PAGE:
She has this way of speaking of children’s hearts as if they were something holy. It is hard for a parent to know what to say.

Her supposed naivety is accredited to her spinster status, allegedly ignorant to the realities of raising children. And yet, at the story’s end, it is those who so judge Miss Marsalles that are revealed as ignorant. Their obvious discomfort and “profound anxiety” about the unexpected performances of children with Down’s Syndrome reflect their ugly preoccupation with social status.

Here, children highlight the hypocrisy of taboo. It is the adults who are most uncomfortable with the non-neurotypical children, and not the other children in attendance – least of all the narrator, whom we sense is forming an opinion separate to her mother’s. And possibly for the very first time.

This ongoing tension between obligation and devotion in parent-child relationships features throughout Munro’s oeuvre. In one of her later stories, Axis (2011), college student Avie has a dream that she is pregnant, and resigns to keeping her baby locked in the basement, where she will remain for the rest of her life (or at least until the dream’s end). Avie tells her best friend Grace, who is perturbed:

“That’s an awful dream,” Grace said. “Do you hate children?”

“Not unreasonably,” Avie said.

This question, and Avie’s retort, runs subtly like a refrain throughout Munro’s fiction, where children are both threatening to her female characters’ freedom, but central, too, to their sense of self.

In The Children Stay, for example, Pauline leaves her husband and two young children for a man she meets in an amateur theatre production. The timeline of this story is the lead up to her leaving, and the day after, when her husband tells her on the phone: “The children stay [with me]”.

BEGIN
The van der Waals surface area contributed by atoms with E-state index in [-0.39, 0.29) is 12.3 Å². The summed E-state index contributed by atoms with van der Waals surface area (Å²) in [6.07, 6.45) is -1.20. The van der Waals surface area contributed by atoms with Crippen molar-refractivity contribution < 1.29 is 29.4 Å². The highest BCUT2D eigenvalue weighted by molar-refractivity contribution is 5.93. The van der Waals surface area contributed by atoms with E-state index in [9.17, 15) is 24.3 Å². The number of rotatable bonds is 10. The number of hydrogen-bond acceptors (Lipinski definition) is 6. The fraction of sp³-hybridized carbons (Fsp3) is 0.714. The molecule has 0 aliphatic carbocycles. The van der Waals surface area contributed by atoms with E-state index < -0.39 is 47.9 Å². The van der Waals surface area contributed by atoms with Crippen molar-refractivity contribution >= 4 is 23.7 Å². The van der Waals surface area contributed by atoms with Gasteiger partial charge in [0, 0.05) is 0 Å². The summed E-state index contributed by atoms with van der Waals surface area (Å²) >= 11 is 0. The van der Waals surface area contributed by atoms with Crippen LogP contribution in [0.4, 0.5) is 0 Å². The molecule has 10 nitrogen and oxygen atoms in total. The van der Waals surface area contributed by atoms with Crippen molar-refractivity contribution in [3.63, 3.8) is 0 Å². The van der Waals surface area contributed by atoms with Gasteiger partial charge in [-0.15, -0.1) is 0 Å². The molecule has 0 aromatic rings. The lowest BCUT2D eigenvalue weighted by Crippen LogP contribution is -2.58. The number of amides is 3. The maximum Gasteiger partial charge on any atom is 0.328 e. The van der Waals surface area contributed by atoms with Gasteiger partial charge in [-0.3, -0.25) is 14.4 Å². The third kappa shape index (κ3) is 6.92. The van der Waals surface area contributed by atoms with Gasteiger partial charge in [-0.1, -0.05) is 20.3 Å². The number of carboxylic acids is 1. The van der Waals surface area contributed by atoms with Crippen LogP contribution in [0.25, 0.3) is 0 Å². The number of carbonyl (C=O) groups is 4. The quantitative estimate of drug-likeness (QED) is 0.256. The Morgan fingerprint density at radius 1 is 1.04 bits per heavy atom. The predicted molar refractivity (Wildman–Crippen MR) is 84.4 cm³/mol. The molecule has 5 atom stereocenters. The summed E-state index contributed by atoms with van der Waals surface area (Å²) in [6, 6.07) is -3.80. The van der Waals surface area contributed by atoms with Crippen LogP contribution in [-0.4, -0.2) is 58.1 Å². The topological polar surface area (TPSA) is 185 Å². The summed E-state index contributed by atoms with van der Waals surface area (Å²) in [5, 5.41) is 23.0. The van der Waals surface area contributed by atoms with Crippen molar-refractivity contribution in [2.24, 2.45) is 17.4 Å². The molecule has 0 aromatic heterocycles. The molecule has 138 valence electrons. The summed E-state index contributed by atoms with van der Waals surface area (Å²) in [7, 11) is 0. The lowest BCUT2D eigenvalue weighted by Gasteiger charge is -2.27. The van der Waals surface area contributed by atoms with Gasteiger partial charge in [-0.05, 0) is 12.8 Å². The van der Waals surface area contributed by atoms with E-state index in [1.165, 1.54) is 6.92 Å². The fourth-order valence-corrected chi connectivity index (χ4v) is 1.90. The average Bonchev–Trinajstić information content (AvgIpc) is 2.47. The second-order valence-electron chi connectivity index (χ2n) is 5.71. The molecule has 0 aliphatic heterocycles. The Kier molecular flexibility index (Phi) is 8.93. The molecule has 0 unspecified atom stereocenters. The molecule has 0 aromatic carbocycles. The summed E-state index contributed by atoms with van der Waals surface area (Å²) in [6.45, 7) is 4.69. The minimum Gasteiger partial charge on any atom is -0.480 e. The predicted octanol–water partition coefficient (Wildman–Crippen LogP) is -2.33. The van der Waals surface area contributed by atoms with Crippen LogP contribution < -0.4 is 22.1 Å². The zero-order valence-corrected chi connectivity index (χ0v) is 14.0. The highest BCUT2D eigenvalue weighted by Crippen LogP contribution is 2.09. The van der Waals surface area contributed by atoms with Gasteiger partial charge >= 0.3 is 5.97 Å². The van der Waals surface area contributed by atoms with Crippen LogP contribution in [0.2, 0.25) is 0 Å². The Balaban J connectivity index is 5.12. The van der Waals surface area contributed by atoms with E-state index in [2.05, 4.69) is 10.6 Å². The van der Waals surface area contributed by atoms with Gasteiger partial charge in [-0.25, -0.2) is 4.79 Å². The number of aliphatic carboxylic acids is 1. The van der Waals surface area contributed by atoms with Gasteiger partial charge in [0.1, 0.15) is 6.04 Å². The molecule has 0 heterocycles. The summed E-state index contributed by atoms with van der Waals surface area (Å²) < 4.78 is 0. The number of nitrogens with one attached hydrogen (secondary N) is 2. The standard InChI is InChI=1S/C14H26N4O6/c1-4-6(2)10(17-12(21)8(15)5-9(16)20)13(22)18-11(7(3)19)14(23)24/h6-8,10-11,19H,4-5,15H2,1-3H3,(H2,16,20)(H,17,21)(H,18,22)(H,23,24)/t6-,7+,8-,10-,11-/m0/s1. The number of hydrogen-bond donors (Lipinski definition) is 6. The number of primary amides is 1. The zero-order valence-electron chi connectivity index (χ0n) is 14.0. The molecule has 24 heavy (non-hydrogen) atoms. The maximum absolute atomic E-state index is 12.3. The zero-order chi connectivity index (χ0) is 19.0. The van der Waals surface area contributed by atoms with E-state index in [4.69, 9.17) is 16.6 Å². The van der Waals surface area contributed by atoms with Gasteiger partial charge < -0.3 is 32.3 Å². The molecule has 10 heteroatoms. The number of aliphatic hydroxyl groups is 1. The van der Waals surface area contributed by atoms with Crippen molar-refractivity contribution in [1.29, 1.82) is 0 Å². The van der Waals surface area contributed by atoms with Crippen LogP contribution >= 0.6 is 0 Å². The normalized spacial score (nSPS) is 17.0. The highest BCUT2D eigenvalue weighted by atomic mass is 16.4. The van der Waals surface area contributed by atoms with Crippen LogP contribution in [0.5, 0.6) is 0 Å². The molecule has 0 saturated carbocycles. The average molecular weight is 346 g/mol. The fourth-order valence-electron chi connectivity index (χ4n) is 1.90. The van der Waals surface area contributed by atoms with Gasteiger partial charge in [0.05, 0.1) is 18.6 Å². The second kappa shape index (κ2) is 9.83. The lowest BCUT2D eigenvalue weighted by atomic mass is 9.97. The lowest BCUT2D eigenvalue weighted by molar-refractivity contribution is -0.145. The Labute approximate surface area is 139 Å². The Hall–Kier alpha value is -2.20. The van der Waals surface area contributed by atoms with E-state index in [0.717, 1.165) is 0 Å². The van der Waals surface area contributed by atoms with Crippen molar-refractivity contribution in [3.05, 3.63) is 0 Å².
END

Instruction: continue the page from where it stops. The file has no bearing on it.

A woman being presented with an award on stage.
Munro’s daughter Jenny accepts the Nobel Prize for Literature on her mother’s behalf in 2013. AP / Alamy

The immense grief from this verdict, the “acute pain”, is mentioned, but not dwelt upon. Instead, in the story’s closing paragraph, Munro condenses years into lines:

Her children have grown up. They don’t hate her. For going away or staying away. They don’t forgive her either.

In one sense, the plot of this story is characteristic of Munro’s fiction, where women pursue reckless men, leaving behind husbands who loved them, but are often not in the least bit surprised. It’s as if these men knew all along that their marriage seemed like a cage to their wives.

Munro’s protagonists rarely end up with the men they left marriages for, but perhaps that’s not the point. These are not strictly love stories, though there is much love in these stories. Instead, they ask complicated questions, like: how does a mother balance her intense devotion to her children with her yearning for freedom? How do we grieve the lives we never lived?

In this sense, Munro has left an imaginative blueprint for her readers; it is through rereading her stories about grief that her fans might begin to mourn the master who wrote them.